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Bible Study Magazine is a print magazine (not an emagazine) published by Lexham Press. Six times a year, Bible Study Magazine delivers tools and methods for Bible study as well as insights from respected teachers, professors, historians, and archeologists.
Read pastor profiles, author interviews, and stories of individuals whose thoughtful engagement with Scripture has shaped their thinking and defined their ministries. Bible Study Magazine reveals the impact of God’s Word in their lives—and the power of Scripture in yours.
We have a limited supply of back issues of the May–June 2012 Bible Study Magazine. Get your copy while you still can!
When Nancy Leigh DeMoss was eight years old, she taught her very first Bible study class: a group of her third-grade peers. Although it might have seemed like a precocious move at the time, her actions displayed a desire to teach that stuck with her. Today, she is a radio host for Revive Our Hearts, the author of 14 books, and a passionate teacher of the Bible.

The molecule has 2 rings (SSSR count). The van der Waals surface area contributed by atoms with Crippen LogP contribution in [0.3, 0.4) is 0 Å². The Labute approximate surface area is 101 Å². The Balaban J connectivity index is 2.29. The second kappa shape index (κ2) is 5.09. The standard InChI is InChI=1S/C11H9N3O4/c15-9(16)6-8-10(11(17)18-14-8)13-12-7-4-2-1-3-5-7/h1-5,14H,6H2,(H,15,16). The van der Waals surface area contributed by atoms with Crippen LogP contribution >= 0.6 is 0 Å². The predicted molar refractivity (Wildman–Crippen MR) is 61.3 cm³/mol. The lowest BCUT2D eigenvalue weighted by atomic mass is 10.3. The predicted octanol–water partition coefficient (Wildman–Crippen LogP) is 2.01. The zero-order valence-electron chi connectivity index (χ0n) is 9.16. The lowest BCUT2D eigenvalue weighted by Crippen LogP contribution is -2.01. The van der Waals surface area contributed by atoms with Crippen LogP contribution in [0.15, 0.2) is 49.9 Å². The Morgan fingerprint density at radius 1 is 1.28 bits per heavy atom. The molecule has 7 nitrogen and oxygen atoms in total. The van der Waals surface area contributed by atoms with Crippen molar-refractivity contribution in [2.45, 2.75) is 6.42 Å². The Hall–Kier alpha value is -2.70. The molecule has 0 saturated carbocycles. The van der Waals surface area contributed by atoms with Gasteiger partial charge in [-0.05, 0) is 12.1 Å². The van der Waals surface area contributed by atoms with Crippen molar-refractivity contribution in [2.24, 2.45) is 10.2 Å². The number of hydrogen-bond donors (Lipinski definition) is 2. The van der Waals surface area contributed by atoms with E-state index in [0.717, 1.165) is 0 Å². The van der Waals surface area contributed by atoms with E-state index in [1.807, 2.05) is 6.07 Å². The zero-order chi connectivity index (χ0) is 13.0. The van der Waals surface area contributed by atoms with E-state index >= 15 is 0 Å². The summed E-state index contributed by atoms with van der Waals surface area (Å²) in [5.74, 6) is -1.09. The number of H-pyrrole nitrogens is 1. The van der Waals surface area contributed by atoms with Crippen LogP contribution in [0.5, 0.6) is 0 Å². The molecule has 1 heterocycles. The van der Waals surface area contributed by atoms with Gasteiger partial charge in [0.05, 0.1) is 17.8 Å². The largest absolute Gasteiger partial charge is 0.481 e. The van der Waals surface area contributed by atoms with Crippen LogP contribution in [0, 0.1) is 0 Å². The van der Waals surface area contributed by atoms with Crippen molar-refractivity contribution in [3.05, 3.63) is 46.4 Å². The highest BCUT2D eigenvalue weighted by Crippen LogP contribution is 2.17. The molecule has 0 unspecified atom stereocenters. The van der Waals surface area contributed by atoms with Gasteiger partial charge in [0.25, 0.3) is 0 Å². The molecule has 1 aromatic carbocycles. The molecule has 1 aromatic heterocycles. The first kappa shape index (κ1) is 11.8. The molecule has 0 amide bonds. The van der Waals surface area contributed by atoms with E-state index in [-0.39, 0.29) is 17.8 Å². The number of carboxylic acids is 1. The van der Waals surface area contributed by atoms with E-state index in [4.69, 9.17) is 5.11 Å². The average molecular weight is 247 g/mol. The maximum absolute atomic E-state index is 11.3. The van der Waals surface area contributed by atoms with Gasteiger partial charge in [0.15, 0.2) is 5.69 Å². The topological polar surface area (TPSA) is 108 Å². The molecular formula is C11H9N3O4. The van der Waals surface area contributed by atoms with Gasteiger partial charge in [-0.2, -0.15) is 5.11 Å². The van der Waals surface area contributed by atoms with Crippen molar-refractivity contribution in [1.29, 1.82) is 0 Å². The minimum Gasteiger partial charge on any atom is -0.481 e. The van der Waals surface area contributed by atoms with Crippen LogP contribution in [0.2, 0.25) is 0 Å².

It can be tempting to pursue biblical knowledge for its own sake. Just as tempting is the pursuit of religious experience without a biblical foundation. As a well-respected New Testament scholar and university professor, Scot McKnight has experienced the tension of these pursuits.
The temptation to rip into someone when he or she speaks foolishly at our expense isn’t a stretch for most of us. We get angry at the person who unfairly blames us in a department-wide email. Or we feel ashamed when our entrusted secret becomes an engaging dinner-party topic. Self-justification incites a response. But should we respond to the perpetrators of such foolishness? Proverbs 26 says no—and yes: “Answer not a fool according to his folly, lest you be like him yourself. Answer a fool according to his folly, lest he be wise in his own eyes” (26:4–5). While we ponder whether we should even answer the fool, it’s helpful to understand who the writer of the book of Proverbs is actually talking about. What words or actions characterize a fool?